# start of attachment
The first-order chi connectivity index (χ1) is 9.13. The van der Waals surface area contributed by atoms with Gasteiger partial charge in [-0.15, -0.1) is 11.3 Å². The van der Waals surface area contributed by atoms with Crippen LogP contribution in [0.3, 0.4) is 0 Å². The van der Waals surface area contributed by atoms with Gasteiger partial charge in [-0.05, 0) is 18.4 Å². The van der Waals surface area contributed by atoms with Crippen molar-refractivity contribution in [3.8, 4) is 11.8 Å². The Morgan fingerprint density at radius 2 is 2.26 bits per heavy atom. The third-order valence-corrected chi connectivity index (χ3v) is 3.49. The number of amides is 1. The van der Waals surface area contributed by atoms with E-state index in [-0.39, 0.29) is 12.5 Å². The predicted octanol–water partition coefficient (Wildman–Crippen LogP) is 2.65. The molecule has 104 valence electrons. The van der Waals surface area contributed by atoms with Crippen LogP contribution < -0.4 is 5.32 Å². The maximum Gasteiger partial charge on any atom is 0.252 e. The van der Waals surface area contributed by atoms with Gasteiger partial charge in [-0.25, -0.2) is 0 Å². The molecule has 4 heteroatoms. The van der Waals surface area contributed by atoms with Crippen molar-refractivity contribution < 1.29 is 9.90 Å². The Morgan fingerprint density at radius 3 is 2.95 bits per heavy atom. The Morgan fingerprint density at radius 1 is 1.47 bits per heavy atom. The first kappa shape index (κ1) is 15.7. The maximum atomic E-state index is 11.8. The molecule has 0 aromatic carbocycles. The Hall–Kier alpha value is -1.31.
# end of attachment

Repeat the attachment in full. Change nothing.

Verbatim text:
The first-order chi connectivity index (χ1) is 9.13. The van der Waals surface area contributed by atoms with Gasteiger partial charge in [-0.15, -0.1) is 11.3 Å². The van der Waals surface area contributed by atoms with Crippen LogP contribution in [0.3, 0.4) is 0 Å². The van der Waals surface area contributed by atoms with Gasteiger partial charge in [-0.05, 0) is 18.4 Å². The van der Waals surface area contributed by atoms with Crippen molar-refractivity contribution in [3.8, 4) is 11.8 Å². The Morgan fingerprint density at radius 2 is 2.26 bits per heavy atom. The third-order valence-corrected chi connectivity index (χ3v) is 3.49. The number of amides is 1. The van der Waals surface area contributed by atoms with E-state index in [-0.39, 0.29) is 12.5 Å². The predicted octanol–water partition coefficient (Wildman–Crippen LogP) is 2.65. The molecule has 104 valence electrons. The van der Waals surface area contributed by atoms with Crippen LogP contribution < -0.4 is 5.32 Å². The maximum Gasteiger partial charge on any atom is 0.252 e. The van der Waals surface area contributed by atoms with Gasteiger partial charge in [-0.25, -0.2) is 0 Å². The molecule has 4 heteroatoms. The van der Waals surface area contributed by atoms with Crippen molar-refractivity contribution < 1.29 is 9.90 Å². The Morgan fingerprint density at radius 3 is 2.95 bits per heavy atom. The Morgan fingerprint density at radius 1 is 1.47 bits per heavy atom. The first kappa shape index (κ1) is 15.7. The maximum atomic E-state index is 11.8. The molecule has 0 aromatic carbocycles. The Hall–Kier alpha value is -1.31.